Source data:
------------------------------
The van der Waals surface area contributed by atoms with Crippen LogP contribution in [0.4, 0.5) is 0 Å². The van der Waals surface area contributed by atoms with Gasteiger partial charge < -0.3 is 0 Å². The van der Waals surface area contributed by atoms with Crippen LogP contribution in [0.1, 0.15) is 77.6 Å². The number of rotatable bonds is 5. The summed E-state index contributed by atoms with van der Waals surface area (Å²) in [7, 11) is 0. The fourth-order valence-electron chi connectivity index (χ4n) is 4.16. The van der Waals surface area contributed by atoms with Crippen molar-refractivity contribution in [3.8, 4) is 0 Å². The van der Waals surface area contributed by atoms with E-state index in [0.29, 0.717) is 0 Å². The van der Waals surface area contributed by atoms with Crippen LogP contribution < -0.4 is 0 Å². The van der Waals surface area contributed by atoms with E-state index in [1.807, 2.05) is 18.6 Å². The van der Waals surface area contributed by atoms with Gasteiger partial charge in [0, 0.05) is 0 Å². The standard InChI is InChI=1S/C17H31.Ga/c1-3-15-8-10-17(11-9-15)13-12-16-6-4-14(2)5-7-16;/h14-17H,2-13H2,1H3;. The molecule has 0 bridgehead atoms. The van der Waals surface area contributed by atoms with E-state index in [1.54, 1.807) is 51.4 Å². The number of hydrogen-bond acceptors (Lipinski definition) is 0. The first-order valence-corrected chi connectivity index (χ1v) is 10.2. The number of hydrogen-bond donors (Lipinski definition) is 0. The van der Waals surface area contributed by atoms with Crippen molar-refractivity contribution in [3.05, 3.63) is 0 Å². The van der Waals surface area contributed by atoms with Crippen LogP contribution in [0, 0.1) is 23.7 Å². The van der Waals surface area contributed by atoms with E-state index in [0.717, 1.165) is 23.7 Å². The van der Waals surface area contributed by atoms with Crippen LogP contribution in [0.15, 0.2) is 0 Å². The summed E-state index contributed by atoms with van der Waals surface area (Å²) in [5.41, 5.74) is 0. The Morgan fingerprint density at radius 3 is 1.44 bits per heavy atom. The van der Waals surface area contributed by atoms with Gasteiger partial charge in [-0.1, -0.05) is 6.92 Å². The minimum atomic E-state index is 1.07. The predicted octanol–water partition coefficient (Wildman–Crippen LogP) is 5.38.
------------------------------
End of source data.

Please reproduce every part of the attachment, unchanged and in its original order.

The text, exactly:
The van der Waals surface area contributed by atoms with Crippen LogP contribution in [0.4, 0.5) is 0 Å². The van der Waals surface area contributed by atoms with Gasteiger partial charge < -0.3 is 0 Å². The van der Waals surface area contributed by atoms with Crippen LogP contribution in [0.1, 0.15) is 77.6 Å². The number of rotatable bonds is 5. The summed E-state index contributed by atoms with van der Waals surface area (Å²) in [7, 11) is 0. The fourth-order valence-electron chi connectivity index (χ4n) is 4.16. The van der Waals surface area contributed by atoms with Crippen molar-refractivity contribution in [3.8, 4) is 0 Å². The van der Waals surface area contributed by atoms with E-state index in [0.29, 0.717) is 0 Å². The van der Waals surface area contributed by atoms with Crippen LogP contribution < -0.4 is 0 Å². The van der Waals surface area contributed by atoms with E-state index in [1.807, 2.05) is 18.6 Å². The van der Waals surface area contributed by atoms with Gasteiger partial charge in [0, 0.05) is 0 Å². The standard InChI is InChI=1S/C17H31.Ga/c1-3-15-8-10-17(11-9-15)13-12-16-6-4-14(2)5-7-16;/h14-17H,2-13H2,1H3;. The molecule has 0 bridgehead atoms. The van der Waals surface area contributed by atoms with E-state index in [1.54, 1.807) is 51.4 Å². The number of hydrogen-bond acceptors (Lipinski definition) is 0. The first-order valence-corrected chi connectivity index (χ1v) is 10.2. The number of hydrogen-bond donors (Lipinski definition) is 0. The van der Waals surface area contributed by atoms with Crippen molar-refractivity contribution in [3.05, 3.63) is 0 Å². The van der Waals surface area contributed by atoms with Crippen LogP contribution in [0, 0.1) is 23.7 Å². The van der Waals surface area contributed by atoms with E-state index in [0.717, 1.165) is 23.7 Å². The van der Waals surface area contributed by atoms with Crippen LogP contribution in [0.15, 0.2) is 0 Å². The summed E-state index contributed by atoms with van der Waals surface area (Å²) in [5.41, 5.74) is 0. The Morgan fingerprint density at radius 3 is 1.44 bits per heavy atom. The van der Waals surface area contributed by atoms with Gasteiger partial charge in [-0.1, -0.05) is 6.92 Å². The minimum atomic E-state index is 1.07. The predicted octanol–water partition coefficient (Wildman–Crippen LogP) is 5.38.